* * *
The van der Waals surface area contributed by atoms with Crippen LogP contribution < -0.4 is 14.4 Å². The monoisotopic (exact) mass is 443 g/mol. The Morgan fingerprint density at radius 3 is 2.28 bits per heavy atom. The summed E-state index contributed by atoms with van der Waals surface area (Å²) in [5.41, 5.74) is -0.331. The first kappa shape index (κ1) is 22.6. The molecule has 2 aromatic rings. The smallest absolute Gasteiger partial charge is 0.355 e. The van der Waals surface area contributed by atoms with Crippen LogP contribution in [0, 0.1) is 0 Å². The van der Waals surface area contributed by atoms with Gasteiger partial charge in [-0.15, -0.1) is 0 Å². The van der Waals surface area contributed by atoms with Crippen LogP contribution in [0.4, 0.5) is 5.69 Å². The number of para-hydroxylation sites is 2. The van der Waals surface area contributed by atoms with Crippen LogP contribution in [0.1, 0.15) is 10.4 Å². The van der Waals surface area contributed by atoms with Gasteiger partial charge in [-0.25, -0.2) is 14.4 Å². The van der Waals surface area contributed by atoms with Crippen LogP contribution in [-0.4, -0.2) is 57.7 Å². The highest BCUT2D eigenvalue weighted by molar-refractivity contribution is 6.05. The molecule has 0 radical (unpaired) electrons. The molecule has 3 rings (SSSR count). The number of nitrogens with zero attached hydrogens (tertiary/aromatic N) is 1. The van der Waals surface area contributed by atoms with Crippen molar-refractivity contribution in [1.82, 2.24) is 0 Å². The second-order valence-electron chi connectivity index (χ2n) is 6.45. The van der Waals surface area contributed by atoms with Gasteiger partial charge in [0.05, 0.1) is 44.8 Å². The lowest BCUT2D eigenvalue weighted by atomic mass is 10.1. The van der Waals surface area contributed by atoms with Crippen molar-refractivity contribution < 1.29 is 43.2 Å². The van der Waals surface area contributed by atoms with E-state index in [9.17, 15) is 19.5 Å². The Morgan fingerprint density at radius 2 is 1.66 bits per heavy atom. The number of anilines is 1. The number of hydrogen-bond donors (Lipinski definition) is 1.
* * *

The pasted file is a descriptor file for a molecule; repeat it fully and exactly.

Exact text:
The van der Waals surface area contributed by atoms with Crippen LogP contribution < -0.4 is 14.4 Å². The monoisotopic (exact) mass is 443 g/mol. The Morgan fingerprint density at radius 3 is 2.28 bits per heavy atom. The summed E-state index contributed by atoms with van der Waals surface area (Å²) in [5.41, 5.74) is -0.331. The first kappa shape index (κ1) is 22.6. The molecule has 2 aromatic rings. The smallest absolute Gasteiger partial charge is 0.355 e. The van der Waals surface area contributed by atoms with Crippen LogP contribution in [0, 0.1) is 0 Å². The van der Waals surface area contributed by atoms with Gasteiger partial charge in [-0.15, -0.1) is 0 Å². The van der Waals surface area contributed by atoms with Crippen LogP contribution in [0.4, 0.5) is 5.69 Å². The number of para-hydroxylation sites is 2. The van der Waals surface area contributed by atoms with Crippen LogP contribution in [0.1, 0.15) is 10.4 Å². The van der Waals surface area contributed by atoms with Gasteiger partial charge in [-0.25, -0.2) is 14.4 Å². The van der Waals surface area contributed by atoms with Crippen LogP contribution in [-0.4, -0.2) is 57.7 Å². The highest BCUT2D eigenvalue weighted by molar-refractivity contribution is 6.05. The molecule has 0 radical (unpaired) electrons. The molecule has 3 rings (SSSR count). The number of nitrogens with zero attached hydrogens (tertiary/aromatic N) is 1. The van der Waals surface area contributed by atoms with Crippen molar-refractivity contribution in [1.82, 2.24) is 0 Å². The second-order valence-electron chi connectivity index (χ2n) is 6.45. The van der Waals surface area contributed by atoms with Gasteiger partial charge in [0.05, 0.1) is 44.8 Å². The lowest BCUT2D eigenvalue weighted by atomic mass is 10.1. The van der Waals surface area contributed by atoms with Crippen molar-refractivity contribution < 1.29 is 43.2 Å². The van der Waals surface area contributed by atoms with E-state index in [9.17, 15) is 19.5 Å². The Morgan fingerprint density at radius 2 is 1.66 bits per heavy atom. The number of anilines is 1. The number of hydrogen-bond donors (Lipinski definition) is 1.